Thus, I would suggest that the relevant departments of the HK Government –
• Dig out any old maps or documents that address the pathways, markers and any other relevant infrastructure throughout HK and the islands. I would imagine there are maps dating back to the surveys conducted by the English in the early 1800’s.
• Document all existing trails
• Try to locate all overgrown trails no longer in use
• Clear and open up all trails still largely intact, and re-establish the trail networks as they were originally used
• Maintain the trails
• Develop maps in various languages that will allow locals and visitors to explore the trails
• Dig up any and all documented and oral history on the trails for inclusion in maps and documentation, and as a public record
• Include suggested walks of various degrees of length and difficulty using the boulder trails
• Develop a budget to undertake all of the above
SHING MUN REDOUBT & THE GIN DRINKERS LINE
While discussing the city’s tourism appeal, I believe that the Shing Mun Redoubt is the most glaringly ignored tourist attraction in the city. In my view it is criminal that this incredible and very well preserved reminder of the Second World War and the Japanese invasion has been ignored by the city.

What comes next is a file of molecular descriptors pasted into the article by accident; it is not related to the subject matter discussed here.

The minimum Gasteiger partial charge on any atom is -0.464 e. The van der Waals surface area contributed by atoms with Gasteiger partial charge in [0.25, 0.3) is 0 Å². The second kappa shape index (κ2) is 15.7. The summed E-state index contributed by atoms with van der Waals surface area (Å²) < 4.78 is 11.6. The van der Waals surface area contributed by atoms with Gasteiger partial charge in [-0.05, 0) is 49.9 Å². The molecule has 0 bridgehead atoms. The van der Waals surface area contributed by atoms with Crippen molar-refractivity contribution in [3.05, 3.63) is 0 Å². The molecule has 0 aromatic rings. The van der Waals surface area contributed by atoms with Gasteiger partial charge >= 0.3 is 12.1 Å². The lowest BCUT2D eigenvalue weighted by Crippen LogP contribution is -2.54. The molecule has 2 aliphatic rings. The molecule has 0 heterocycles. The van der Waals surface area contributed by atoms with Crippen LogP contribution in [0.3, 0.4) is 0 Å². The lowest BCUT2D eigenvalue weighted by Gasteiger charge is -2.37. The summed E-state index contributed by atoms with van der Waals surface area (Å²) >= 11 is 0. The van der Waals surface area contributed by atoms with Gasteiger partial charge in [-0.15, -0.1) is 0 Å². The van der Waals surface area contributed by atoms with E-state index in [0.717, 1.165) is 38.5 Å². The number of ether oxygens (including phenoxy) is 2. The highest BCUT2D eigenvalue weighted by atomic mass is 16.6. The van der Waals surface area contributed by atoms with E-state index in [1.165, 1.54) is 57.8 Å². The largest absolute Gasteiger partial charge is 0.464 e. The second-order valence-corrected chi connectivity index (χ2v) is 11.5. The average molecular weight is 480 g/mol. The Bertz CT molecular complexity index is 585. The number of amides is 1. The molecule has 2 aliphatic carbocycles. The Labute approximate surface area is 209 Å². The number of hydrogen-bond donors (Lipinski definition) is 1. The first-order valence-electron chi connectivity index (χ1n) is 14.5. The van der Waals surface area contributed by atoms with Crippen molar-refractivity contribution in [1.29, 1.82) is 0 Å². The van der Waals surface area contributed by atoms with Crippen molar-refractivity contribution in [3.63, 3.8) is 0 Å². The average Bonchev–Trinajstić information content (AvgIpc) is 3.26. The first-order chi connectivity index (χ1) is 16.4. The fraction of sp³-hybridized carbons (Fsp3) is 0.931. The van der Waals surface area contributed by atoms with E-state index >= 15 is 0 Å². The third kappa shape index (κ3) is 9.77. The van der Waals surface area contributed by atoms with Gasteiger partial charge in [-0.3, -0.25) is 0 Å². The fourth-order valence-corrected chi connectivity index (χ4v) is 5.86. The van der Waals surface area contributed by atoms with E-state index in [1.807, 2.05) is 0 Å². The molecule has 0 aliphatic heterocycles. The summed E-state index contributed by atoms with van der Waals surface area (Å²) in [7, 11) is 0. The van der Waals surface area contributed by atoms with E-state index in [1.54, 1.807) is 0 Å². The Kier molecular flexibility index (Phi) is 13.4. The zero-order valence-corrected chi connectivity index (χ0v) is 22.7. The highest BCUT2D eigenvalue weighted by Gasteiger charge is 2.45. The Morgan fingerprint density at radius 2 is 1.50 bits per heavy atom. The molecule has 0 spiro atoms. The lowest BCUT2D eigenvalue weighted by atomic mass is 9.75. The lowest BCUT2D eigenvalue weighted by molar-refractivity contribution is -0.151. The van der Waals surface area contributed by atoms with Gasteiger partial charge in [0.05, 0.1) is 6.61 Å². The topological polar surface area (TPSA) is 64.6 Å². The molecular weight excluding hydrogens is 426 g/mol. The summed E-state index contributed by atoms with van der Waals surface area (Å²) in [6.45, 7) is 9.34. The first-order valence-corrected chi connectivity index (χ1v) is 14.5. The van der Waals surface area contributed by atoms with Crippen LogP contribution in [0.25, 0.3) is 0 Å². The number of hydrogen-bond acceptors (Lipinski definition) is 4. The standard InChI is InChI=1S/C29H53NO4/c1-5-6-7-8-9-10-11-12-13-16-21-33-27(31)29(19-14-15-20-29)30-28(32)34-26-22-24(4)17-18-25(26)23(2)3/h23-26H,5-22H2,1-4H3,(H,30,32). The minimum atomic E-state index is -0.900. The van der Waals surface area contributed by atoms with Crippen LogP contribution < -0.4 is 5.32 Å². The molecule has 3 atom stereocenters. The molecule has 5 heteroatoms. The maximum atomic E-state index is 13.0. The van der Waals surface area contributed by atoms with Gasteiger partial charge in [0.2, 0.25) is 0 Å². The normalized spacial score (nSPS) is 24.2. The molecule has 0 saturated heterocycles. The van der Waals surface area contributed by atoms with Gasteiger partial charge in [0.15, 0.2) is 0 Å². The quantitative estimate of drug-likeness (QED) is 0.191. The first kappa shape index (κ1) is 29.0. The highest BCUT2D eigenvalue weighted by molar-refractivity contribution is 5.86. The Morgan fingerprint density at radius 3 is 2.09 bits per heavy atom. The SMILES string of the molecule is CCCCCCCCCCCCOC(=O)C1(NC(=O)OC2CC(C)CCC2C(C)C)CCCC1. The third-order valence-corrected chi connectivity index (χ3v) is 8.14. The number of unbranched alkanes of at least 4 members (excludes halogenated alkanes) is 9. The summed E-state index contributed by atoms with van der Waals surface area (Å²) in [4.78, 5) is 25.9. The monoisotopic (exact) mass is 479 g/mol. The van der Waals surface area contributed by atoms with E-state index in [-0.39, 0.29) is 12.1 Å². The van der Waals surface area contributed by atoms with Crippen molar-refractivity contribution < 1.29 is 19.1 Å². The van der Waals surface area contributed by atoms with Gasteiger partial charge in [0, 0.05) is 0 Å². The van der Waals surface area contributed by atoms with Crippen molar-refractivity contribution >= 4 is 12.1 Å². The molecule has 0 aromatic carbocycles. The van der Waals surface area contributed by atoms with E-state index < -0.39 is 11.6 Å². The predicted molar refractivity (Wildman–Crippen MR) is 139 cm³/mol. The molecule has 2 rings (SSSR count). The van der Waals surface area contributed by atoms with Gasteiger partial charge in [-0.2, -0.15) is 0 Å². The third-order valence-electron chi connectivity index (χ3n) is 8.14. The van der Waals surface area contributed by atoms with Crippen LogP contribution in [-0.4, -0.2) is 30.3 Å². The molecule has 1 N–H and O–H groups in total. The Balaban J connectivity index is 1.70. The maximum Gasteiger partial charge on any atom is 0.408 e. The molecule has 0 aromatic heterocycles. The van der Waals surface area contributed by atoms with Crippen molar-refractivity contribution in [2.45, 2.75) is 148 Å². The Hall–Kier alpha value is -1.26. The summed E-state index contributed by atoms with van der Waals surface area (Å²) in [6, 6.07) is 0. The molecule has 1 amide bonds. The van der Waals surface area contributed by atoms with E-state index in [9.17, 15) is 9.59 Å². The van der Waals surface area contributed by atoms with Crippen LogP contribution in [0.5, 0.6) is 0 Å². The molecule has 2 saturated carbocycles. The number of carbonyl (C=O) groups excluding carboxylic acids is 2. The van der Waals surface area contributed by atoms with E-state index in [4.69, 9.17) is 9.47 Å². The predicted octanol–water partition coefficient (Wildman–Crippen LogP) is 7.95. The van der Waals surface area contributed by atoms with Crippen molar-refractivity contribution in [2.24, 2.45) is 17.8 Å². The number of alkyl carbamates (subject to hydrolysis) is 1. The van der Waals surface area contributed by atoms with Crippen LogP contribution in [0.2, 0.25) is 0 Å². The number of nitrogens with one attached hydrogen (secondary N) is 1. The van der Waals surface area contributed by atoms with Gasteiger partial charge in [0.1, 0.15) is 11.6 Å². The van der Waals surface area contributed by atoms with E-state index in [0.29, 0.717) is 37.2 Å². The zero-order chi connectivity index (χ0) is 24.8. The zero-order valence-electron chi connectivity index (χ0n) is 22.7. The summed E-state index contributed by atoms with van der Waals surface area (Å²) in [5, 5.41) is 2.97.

Tourists would be fascinated to visit this facility and participate in guided tours of the tunnels, learning of the events that allowed the Japanese to over-run it in a day.
Further, there are parts of the Gin Drinkers Line that are still very well preserved and would also be of interest. For example, when climbing the MacLehose Trail up toward Ma On Shan there are sections of the old trench that run parallel to the trail and should at least be sign posted as many people have no idea what it is.
I would suggest that efforts be made to maintain parts of the trench system for inclusion in the city’s tourism infrastructure.
The Shing Mun Redoubt should also be full restored to rightfully become one of the city’s main tourist attractions.
I cannot stress enough the potential commercial, cultural and recreational appeal of the city’s boulder trails and hope that current efforts will lead to them achieving their proper significance.
However, this won’t be possible without a great deal of planning, effort, money and determination. I urge you to initiate the program needed to establish Hong Kong as a trail walking and running mecca, with the city’s ancient boulder trails the jewel in the hiking crown.
Please feel free to contact me should you wish to discuss any aspect of the points I have raised.